The Career Planning System

Career Plan

In 2018, I found a simple but powerful system to help fulfill our mission here on The Career Guide Project. It is the Five Processes of Career Planning model developed by Dr. Kris Magnusson. These processes are Initiation, Exploration, Decision Making, Preparation, and Implementation. They may sound complex at first but they are actually relatable, straightforward steps. To explain, let’s go over each of them from the perspective of someone looking for guidance regarding his career. I will use myself as an example. (There’s a link to a tool built on this system at the end of this post.)

1. Initiation

Here I have the opportunity to discover myself, questions to ask include:

  • Who am I?
  • What are my interests, characteristics, strengths?
  • Ah, what do I value in life?
  • And what do I want from work, a job, or a career? (By the way, a job is different from a career – a job is some work you do for money often on a temporary or short-term basis; a career is an occupation you sign up for over the long-term. Read an interesting explanation of these terms here.)

The outcomes from this step will help me understand myself and my motivations better.

2. Exploration

I am beginning to have a fair idea of myself and aspirations (what I want from life). It’s time for me to find out information about the work or career options out there. There are three basic ways I can do this:

  1. Talk to professionals in different fields
  2. See if I can get to experience some types of work
  3. Access information tools about various careers

3. Decision Making

Of course, I may not be ready for this until maybe I need to select a course to study at the university or polytechnic or if I’m a graduate who needs to choose a career. For the sake of our flow let us continue.

Here in this stage I then narrow down my career options to my preferred one or ones. My choice(s) here could be temporary as I may discover better options sometime in the near future. The important thing is to make a decision based on the results of my exploration. For the sake of simplicity, let’s assume I think I can do well as an astronaut (the first real Nigerian astronaut).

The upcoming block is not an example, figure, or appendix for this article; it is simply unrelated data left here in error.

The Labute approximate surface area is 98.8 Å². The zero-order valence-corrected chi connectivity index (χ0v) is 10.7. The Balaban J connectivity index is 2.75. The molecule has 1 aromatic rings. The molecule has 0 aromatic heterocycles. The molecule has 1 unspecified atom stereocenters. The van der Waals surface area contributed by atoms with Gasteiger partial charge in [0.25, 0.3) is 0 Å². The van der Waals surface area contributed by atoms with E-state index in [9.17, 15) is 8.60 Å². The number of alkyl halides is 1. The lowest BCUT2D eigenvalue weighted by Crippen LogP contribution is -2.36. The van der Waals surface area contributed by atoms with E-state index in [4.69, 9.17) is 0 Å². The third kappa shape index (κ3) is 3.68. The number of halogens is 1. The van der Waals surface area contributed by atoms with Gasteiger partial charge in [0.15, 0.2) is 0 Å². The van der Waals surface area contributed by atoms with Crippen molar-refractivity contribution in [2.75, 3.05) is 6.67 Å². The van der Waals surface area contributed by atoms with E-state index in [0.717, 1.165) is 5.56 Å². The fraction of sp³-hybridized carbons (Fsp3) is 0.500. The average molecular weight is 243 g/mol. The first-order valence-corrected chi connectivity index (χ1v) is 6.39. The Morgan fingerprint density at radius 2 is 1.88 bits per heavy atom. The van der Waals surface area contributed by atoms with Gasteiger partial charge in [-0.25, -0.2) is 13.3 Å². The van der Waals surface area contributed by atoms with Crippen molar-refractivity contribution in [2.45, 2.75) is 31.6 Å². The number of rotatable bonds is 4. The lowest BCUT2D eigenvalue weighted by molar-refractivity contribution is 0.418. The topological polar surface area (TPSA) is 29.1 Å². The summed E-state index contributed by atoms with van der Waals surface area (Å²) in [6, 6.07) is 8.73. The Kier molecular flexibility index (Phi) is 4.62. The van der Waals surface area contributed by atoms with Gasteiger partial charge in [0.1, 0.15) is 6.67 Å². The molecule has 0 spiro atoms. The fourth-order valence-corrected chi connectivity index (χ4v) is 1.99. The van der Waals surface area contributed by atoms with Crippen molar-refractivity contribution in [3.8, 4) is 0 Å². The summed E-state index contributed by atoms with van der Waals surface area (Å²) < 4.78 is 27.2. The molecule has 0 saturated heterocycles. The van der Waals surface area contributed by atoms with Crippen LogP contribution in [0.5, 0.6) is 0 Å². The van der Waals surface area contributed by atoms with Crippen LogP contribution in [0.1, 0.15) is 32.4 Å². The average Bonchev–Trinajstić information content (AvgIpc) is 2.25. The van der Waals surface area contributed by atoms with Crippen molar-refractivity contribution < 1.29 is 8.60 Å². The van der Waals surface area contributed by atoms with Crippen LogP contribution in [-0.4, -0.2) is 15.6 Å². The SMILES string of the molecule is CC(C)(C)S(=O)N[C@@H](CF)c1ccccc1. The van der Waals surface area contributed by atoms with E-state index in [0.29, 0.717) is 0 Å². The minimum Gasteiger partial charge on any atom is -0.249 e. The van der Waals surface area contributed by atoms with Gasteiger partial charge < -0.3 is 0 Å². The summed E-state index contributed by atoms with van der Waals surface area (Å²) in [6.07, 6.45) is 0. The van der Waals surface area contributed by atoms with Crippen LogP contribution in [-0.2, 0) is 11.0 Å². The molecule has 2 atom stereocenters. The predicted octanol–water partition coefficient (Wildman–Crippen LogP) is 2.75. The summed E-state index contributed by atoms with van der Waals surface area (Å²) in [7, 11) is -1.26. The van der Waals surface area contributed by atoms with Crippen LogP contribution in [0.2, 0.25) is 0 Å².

4. Preparation

Now that I know what I want, I need to create a plan to achieve my goal of becoming an astronaut. This plan is to help me determine how to prepare well to achieve my goal. The plan will include:

  • A list of the skills I need to have e.g., mathematical ability, athletic skills
  • The type of education or training I need (school in Nigeria or the US)
  • How to study better, etc.
  • Funds required (money available or can I get a scholarship?)

5. Implementation

In this final process, I begin to act on my plan.

That’s it. All of the resources on this website will align with these career planning processes. I am personally interested in this system and will be working with it in my career progress, too.
I have adapted the model to create My Career Planner, a tool to help you identify and select your career options based on your interests and their real life prospects.

Does a Genius Need to Work Hard?

Hard Work

You probably know a genius, someone who is naturally smarter, quicker, stronger, or more flexible than the rest of us. Do geniuses need to work hard like us? In Hard Work is Not Enough, I wrote that deliberate practice1 or what I call smart hard work is the difference between ordinary and top performers in school or work. Now natural talent does count as an advantage but it still does not guarantee success ultimately.

Does a genius need to work hard, too?

Yes, a genius indeed needs her 10,000 hours of deliberate practice to become successful above her peers. Genius, natural talent is only valuable where you put in the effort to refine your talent into growing skills. Recently, I read a research paper2 on the background and work of Magnus Carlsen the reigning world champion in chess in all categories since age 23. Yes, he sure practices like all grandmasters but they do not call him the “Mozart of chess” for nothing. However, this is the same guy who “is a keen sportsman, with a penchant for playing or watching football rather than practicing chess intensively.”

Do you stand a chance competing with them? Here is what I think:

1.Talent is cheaper than table salt.3 No one works for it. It is a gift. Talent is only rewarded up to a certain extent and then the allure fades. There are gifted acrobats, dancers, footballers (some say better than or as good as Messi and Ronaldo in Nigeria) but whatever happened to them? You must add to your talent work, that is, study and practice, and other elements of physical, emotional, and even social efforts.

2. Many geniuses never attain their true potential. These may be due to a lack of exposure or opportunity or just a sense of pride and entitlement. The world may only sympathize with those who fall in the former category but I can relate to the others because, well, I have been there… somewhat. Talent can sometimes be an obstacle, knowing that you have many options can stop you from taking the necessary steps to work. You cannot rely on talent to bring you reward in life for very long. Skills, hard work become more important as you grow older and the world expects more from you.